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Mary Mason

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NEWS
June 6, 1997 | by Ron Avery, Daily News Staff Writer Staff writer Gar Joseph contributed to this report
WHAT radio talk-show host Mary Mason regularly slammed black politicians who failed to support female African-American candidates in the recent judicial primary. But Mason's desire to win a term on the Fairmount Park Commission may soon be fulfilled at the expense of an African-American woman. The irony isn't lost on June Hairston-Brown, the woman whose seat Mason will likely take unless a compromise is worked out. "This certainly seems to fly in the face of [Mason's views]
NEWS
February 17, 1988 | By Christopher Hepp, Inquirer Staff Writer Inquirer Harrisburg Bureau reporter Mark Fazlollah contributed to this article
At the deadline yesterday, it was Mary Mason no, Milton Street yes. That's how two of the city's more notable political figures cast their ballots on whether to enter the April 26 primary. Mason, a popular radio talk-show host on WWDB-FM, and Street, a former state senator and longtime political lightning rod, had been hinting for weeks that they intended to seek political office - Mason eying the Seventh District state Senate seat being vacated by Freeman Hankins and Street itching for a primary rematch against state Rep. Ruth Harper, the Democrat who represents the 196th District.
NEWS
January 6, 1988 | By JOSEPH GRACE, Daily News Staff Writer
Rep. Chaka Fattah says he is running for Freeman Hankins' state Senate seat whether the ailing Hankins retires or not. But Fattah may have an unexpected, well-known opponent if the senator bows out: radio talk-show host Mary Mason. "Should Sen. Hankins decide not to run, I would give serious considerations to a possible race, but only with his full support," Mason said last night in a prepared statement released to the Daily News by a family friend. Hankins spokesman Larry Diehl, meanwhile, said today that the senator wouldn't be influenced by the announcements.
NEWS
July 17, 1989 | By Joe Logan, Inquirer Staff Writer
Where will veteran talker Mary Mason land? The saga continues. The latest word is that Mason, who was a fixture on WHAT-AM (1340) for almost three decades, may very well be headed for WCAU-AM (1210). Mason couldn't be reached last week for comment. And 'CAU general manager Chris Whiting said only: "When there's an announcement to be made, we'll make it. " But people who know Mason are talking. Basically, they say she has told friends that a deal with 'CAU is all but done.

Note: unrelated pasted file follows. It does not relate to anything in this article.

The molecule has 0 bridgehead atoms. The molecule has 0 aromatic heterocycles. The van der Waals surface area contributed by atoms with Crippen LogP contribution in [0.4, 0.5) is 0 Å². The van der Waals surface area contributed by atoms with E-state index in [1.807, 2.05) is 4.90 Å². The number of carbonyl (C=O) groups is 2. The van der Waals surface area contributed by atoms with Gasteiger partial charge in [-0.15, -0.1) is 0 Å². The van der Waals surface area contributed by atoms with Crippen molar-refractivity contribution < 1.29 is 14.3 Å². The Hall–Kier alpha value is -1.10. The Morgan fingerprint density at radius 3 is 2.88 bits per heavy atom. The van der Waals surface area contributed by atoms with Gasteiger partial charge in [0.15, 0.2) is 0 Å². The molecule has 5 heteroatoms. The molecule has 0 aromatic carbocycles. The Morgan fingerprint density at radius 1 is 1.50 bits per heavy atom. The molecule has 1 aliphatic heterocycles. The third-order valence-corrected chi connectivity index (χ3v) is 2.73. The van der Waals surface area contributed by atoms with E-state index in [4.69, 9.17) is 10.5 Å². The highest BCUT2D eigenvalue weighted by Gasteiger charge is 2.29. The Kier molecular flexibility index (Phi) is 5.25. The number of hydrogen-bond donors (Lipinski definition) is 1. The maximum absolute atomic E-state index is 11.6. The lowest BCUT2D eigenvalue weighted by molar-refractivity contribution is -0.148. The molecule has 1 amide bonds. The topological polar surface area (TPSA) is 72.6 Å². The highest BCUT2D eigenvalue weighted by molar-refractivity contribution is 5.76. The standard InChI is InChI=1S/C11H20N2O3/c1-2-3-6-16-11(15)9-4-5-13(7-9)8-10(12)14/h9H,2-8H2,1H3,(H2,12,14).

NEWS
August 1, 1986 | By RON GOLDWYN, Daily News Staff Writer
Mary Mason signed on for her last "Mornings With Mary" on WHAT-AM at 7:02 a.m. today by announcing she felt so good she had walked to work. At 7:04 a.m., she cut off her first caller. "I won't have a chance to cut you off for a long time," Mason said affectionately to a woman who was gushing her prayers and best wishes. The legendary and controversial Mason, feisty as ever, leaves WHAT (1340) today after 28 years on the air as a talk show hostess and spinner of gospel records to the station's predominantly black audience.
NEWS
February 18, 1988 | By Gail Shister, Inquirer Staff Writer
Controversial talk-show host Mary Mason, who has worked for nearly 30 years in local broadcasting, has left all-talk WWDB-FM (96.5). WWDB general manager Chuck Schwartz said that Mason and station management yesterday "mutually agreed" to terminate her contract, effective immediately. Mason "wants to devote more time to her family and other interests," Schwartz said. Mason could not be reached for comment. Mason, 57, had been on vacation for several weeks; her last on-air appearance was Jan. 29, Schwartz said.
NEWS
January 15, 1988 | By Gail Shister Inquirer staff writer Robert J. Terry and David Walstad contributed to this report
Philadelphia police are investigating a car accident that involved controversial WWDB-FM (96.5) talk-show host Mary Mason to determine whether to take further action. According to Police Department sources, Mason, 57, backed her car into the doorman at the Latham Hotel on 17th Street Wednesday night, sending him to Graduate Hospital complaining of pains in his back and hip. Arleigh Goodwin, 55, of Thorofare, N.J., yesterday underwent surgery. A Graduate Hospital spokeswoman was unable to comment on his condition.
NEWS
March 8, 1993 | By Michael Sokolove, INQUIRER STAFF WRITER
There was no nice way to pose the question, so radio host Mary Mason asked it bluntly: "Did you kill your daughter?" she asked Vivian King, the mother of slain track star Shilie Turner. "No, I didn't," King replied last Wednesday on Mason's show on WHAT-AM. Mason didn't believe her. In fact, she said, about a week before that broadcast, she had called Police Commissioner Richard Neal to urge him to have homicide investigators home in on King. King was arrested yesterday and charged with her daughter's murder.
NEWS
September 3, 1990 | By Pamela Noel, Inquirer Staff Writer
Mary Mason's back on WHAT. Beginning tomorrow, she'll be reigning over drive time, 7 to 10 a.m. weekdays on 1340 AM, reviving her Mornings With Mary call-in. But that's only half the story. Beginning next Monday, Georgie Woods is also returning to 'HAT. He'll follow Mason, from 10 a.m. to 1 p.m. It's quite a coup for 'HAT owner Cody Anderson. "I feel very fortunate to be able to get the two most professional, most experienced African-American talk-show hosts in this city and perhaps in this country," a triumphant Anderson said Friday.
NEWS
June 12, 1989 | By Joe Logan, Inquirer Staff Writer
Mary Mason back on the radio? OK, so there have been a couple of earlier false alarms about the scrappy Philadelphia radio veteran, but consider this: After months of rumors, Cody Anderson, former general manager of WDAS-AM/ FM, has finally purchased WHAT-AM (1340). The price: $1.65 million. The plan: a black-oriented talk format. "Mary and I have not officially talked yet," Anderson said Friday, "but if you talk about black-oriented talk, you have to consider Mary. At some point, I'll probably talk to her. " Mason, once queen of black talk radio in Philadelphia, and Anderson, once king of 'DAS, have never been kindred spirits.